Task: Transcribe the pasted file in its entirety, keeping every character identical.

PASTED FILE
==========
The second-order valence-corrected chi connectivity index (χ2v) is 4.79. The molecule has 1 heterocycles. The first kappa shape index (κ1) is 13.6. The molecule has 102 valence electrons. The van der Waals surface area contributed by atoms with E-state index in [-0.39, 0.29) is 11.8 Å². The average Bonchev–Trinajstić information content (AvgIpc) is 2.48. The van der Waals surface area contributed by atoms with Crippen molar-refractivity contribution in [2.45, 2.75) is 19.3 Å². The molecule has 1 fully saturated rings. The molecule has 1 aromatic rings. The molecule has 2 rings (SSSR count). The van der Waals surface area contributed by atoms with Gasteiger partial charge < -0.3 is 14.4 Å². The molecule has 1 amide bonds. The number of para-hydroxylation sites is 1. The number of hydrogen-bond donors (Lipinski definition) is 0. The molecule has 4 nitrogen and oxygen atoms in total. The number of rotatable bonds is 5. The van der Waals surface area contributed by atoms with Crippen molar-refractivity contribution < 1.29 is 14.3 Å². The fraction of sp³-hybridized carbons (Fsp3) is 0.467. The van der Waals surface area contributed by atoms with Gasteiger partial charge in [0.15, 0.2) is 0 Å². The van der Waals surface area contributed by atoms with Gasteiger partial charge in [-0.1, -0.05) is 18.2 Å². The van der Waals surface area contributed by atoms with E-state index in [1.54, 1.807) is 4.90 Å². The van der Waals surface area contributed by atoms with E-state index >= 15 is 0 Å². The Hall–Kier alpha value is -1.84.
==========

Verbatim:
The second-order valence-corrected chi connectivity index (χ2v) is 4.79. The molecule has 1 heterocycles. The first kappa shape index (κ1) is 13.6. The molecule has 102 valence electrons. The van der Waals surface area contributed by atoms with E-state index in [-0.39, 0.29) is 11.8 Å². The average Bonchev–Trinajstić information content (AvgIpc) is 2.48. The van der Waals surface area contributed by atoms with Crippen molar-refractivity contribution in [2.45, 2.75) is 19.3 Å². The molecule has 1 fully saturated rings. The molecule has 1 aromatic rings. The molecule has 2 rings (SSSR count). The van der Waals surface area contributed by atoms with Gasteiger partial charge < -0.3 is 14.4 Å². The molecule has 1 amide bonds. The number of para-hydroxylation sites is 1. The number of hydrogen-bond donors (Lipinski definition) is 0. The molecule has 4 nitrogen and oxygen atoms in total. The number of rotatable bonds is 5. The van der Waals surface area contributed by atoms with Crippen molar-refractivity contribution < 1.29 is 14.3 Å². The fraction of sp³-hybridized carbons (Fsp3) is 0.467. The van der Waals surface area contributed by atoms with Gasteiger partial charge in [0.15, 0.2) is 0 Å². The van der Waals surface area contributed by atoms with Gasteiger partial charge in [-0.1, -0.05) is 18.2 Å². The van der Waals surface area contributed by atoms with E-state index in [1.54, 1.807) is 4.90 Å². The van der Waals surface area contributed by atoms with E-state index >= 15 is 0 Å². The Hall–Kier alpha value is -1.84.